Anarchy. The Guts ‘N Goals store page may suggest that this is a football or soccer spinoff, but in reality this is pure, unadulterated chaos.
Even when you slow it all down, Guts ‘N Goals is less a football game, and more a cousin to Rocket League. You are dropped into a 2D arena, barely bigger than the game screen. There are three of you versus three of them, and a giant football is dropped into the centre circle. Your aim is to get it into the giant goal in the opponent’s half, and you’re going to do that by hitting it with giant sticks. Yep, sticks.
You can hit the ball with a tap of the X button, but you can also hold the X button for a supercharged thwack, which – if we’re being honest – we did on almost every occasion. Hit the ball and it careens around the arena, and hopefully you or someone else will tuck it into the goal. Get two goals and the match is won.
But there’s a ‘Guts’ in the title to go with the ‘Goals’. So you’re not just scoring goals: you are absolutely leathering your opponents too. There’s a health bar above you and your enemies’ heads, and you can invoke memories of The Walking Dead TV show by thunking into players with a baseball bat (among other weapons – there are quite a few to choose from). Kill a player, and they will wait a few seconds to respawn, giving you a hefty advantage in the three-versus-three stakes.
There’s a bit of spice in the form of special abilities and mutators. Each player has a special that’s triggered by LB, and sits on a cooldown. We liked playing as a granny who unleashed a pack of cats around her to swarm the ball, as if the chaos wasn’t already too much. Other characters drop bombs, regain health, or blink towards the ball. And when the game reaches sudden death without a winning score, mutators are rolled on a giant wheel of fortune. One of our favourites was the ‘Am I Alone?’ mutator, simply because it made everyone else invisible, so I could finally see what the Dickens was going on.
Now, this is the structure for the average game in Guts ‘N Goals, and if you’re playing multiplayer or a quick match, then it’s what you’re likely to encounter. But Guts ‘N Goals has no interest in being vanilla. It’s thoroughly neapolitan, with extra sprinkles and a flake. It’s absolutely rammed with extra stuff, and we struggle to recall an indie game that had such a simple core, but so many additional unlocks and modes on top.
Take the Grand Prix mode, for example. Rather than stick you in a knockout tournament of matches, which would be expected, it gives you a sequence of eight stages to complete. Four of these are increasingly difficult ‘Soccer Games’ – often with only one or two of you on the pitch, which only seems unfair. But the other four are varied and interesting. These are Minigames, which require you to satisfy some wacky objective, like making the ball a paintball and then playing a game of territory grab. Can you splatoon the entirety of the arena in your colour? Others might recall a game of pinball, or a game of tag, or an obstacle course that your ball has to pass through. There’s an attention deficit here that’s fascinating: it takes a while before you have to complete a minigame that you’ve already encountered before.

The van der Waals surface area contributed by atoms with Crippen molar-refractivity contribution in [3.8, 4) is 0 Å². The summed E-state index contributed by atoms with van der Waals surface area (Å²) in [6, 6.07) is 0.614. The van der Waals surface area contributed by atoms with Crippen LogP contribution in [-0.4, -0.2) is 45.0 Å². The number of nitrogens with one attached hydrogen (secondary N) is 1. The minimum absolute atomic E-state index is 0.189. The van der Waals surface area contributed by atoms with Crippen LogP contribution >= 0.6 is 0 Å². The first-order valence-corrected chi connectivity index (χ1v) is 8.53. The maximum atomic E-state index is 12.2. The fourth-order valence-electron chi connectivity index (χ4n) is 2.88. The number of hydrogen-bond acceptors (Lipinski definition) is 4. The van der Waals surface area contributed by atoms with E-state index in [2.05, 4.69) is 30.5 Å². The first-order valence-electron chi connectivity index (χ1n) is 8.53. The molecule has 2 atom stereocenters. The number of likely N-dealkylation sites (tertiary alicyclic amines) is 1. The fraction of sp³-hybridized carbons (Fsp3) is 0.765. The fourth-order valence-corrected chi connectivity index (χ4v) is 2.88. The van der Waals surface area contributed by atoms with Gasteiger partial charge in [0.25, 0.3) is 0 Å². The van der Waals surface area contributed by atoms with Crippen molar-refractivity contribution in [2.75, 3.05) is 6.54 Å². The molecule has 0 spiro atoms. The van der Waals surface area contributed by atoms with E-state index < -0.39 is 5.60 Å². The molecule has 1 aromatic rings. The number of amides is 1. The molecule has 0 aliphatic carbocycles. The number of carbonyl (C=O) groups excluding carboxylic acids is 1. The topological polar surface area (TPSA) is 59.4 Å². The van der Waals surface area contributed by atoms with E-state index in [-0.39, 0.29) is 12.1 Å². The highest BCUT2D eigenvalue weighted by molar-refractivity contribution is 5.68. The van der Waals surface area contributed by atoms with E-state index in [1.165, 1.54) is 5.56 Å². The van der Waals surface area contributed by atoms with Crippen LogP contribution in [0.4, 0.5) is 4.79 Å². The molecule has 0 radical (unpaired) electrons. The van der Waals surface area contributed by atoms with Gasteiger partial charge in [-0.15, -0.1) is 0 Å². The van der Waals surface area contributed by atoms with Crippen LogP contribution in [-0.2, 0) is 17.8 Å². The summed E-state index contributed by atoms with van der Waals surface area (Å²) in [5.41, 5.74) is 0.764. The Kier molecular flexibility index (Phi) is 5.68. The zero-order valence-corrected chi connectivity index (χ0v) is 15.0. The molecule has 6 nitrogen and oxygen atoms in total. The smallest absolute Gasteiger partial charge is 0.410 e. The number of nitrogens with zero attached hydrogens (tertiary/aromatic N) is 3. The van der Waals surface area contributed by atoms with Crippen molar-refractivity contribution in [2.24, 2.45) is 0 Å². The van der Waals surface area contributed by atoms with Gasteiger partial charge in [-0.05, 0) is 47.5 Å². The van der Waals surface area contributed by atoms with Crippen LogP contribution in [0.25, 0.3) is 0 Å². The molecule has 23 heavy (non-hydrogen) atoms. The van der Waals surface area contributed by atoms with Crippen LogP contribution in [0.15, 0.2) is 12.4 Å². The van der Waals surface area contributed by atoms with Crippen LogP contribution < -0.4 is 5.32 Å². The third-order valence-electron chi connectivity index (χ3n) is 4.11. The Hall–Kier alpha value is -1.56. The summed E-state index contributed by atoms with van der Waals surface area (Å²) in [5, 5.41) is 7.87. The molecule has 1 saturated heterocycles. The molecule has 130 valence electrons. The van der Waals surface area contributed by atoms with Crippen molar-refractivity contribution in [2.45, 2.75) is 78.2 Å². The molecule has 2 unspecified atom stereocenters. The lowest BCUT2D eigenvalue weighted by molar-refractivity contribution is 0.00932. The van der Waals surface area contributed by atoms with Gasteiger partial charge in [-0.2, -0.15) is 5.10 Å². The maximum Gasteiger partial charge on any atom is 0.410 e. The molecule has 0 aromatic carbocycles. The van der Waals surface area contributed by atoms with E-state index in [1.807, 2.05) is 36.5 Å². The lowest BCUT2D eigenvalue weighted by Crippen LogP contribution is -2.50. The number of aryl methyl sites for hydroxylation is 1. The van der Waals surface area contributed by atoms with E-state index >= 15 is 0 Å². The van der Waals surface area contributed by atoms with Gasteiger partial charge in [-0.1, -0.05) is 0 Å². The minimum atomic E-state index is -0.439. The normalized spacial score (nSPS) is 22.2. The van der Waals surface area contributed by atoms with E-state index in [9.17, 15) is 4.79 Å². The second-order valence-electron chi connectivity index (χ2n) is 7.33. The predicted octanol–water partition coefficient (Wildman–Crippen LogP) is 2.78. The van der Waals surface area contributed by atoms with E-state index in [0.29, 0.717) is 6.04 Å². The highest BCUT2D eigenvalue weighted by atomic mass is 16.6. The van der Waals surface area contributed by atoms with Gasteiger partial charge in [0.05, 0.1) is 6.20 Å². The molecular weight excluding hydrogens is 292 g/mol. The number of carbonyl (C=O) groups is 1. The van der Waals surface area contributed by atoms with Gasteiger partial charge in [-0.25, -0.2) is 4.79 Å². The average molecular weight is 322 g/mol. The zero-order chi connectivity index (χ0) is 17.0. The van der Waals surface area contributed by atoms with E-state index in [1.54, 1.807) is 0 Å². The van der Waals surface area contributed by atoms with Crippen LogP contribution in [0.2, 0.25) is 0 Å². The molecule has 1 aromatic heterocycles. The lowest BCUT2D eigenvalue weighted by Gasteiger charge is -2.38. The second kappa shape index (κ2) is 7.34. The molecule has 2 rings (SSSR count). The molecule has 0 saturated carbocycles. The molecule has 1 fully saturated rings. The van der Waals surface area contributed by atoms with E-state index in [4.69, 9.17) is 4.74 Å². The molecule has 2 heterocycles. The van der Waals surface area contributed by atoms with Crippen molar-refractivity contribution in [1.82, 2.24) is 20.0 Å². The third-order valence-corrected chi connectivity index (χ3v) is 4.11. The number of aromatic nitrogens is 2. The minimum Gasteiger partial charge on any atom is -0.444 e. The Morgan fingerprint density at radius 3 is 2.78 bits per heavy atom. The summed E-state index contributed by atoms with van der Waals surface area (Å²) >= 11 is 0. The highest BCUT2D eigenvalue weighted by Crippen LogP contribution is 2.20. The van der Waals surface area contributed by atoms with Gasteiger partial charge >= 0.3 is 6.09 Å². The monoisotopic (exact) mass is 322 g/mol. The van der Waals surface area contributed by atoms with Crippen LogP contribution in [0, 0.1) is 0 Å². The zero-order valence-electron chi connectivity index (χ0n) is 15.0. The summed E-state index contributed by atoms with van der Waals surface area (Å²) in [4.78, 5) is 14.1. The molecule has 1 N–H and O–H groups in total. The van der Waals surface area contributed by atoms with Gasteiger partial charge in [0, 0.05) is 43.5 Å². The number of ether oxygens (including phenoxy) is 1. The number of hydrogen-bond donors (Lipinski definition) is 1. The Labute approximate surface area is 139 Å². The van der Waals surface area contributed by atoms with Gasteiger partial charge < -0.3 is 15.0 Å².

If you like these remixes of the core gameplay, then there’s an entire Challenges mode. You get dozens of these challenges, and you can tick them off for rewards. And boy are there unlocks. Virtually every action in the game will unlock a new weapon, character, stadium or game mode, and there are 409 collectibles in total. Some are bought from the shop, others are thrown at you like confetti. These aren’t just cosmetic: the thirty characters each have different abilities, weapons have different effects, and new game modes are incredibly substantial, including a team-vs-boss mode called MVP Hunter.
Guts ‘N Goals is a significantly generous game. But you can probably tell from the first paragraph that we weren’t completely sold. There’s no getting round the cacophony of noise, visuals and gameplay that is a game of Guts ‘N Goals. It’s not easy to read where you are and where your team is, let alone what LB attacks are being used or what health the opponents are on. In some ways the bombast is fun, particularly in four-player local co-op, where the sheer amount of noise is part of the deal. It’s chaos and someone will benefit from it. But in single-player it can verge on the random, and we often felt like we were winning Grand Prix’ out of sheer luck.
In being generous, it can also make Guts ‘N Goals uneven. Some characters aren’t worth bothering with, simply because they don’t have an answer for the game’s slowish speeds: you need a character that can get to the ball quickly, and only a few have that capability. Taking a swipe at the ball can feel inconsistent – sometimes you will connect, while other times you will feel that you’ve ghosted through it. And some modes and challenges just aren’t as satisfying as others (MVP Hunter mode in particular felt tacked on).
But for everything that doesn’t stick, there is plenty that does. Guts ‘N Goals is a comprehensive package, which you might not expect from a game that’s basically Rocket League where everyone’s gotten out of their car, brandishing baseball bats. It’s subtle as a brick; it sells a brand of anarchy that’s too noisy; but most importantly it’s fun, and flourishes when you’ve got friends on the sofa with you.
You can buy Guts ‘N Goals from the Xbox Store for Xbox One and Xbox Series X|S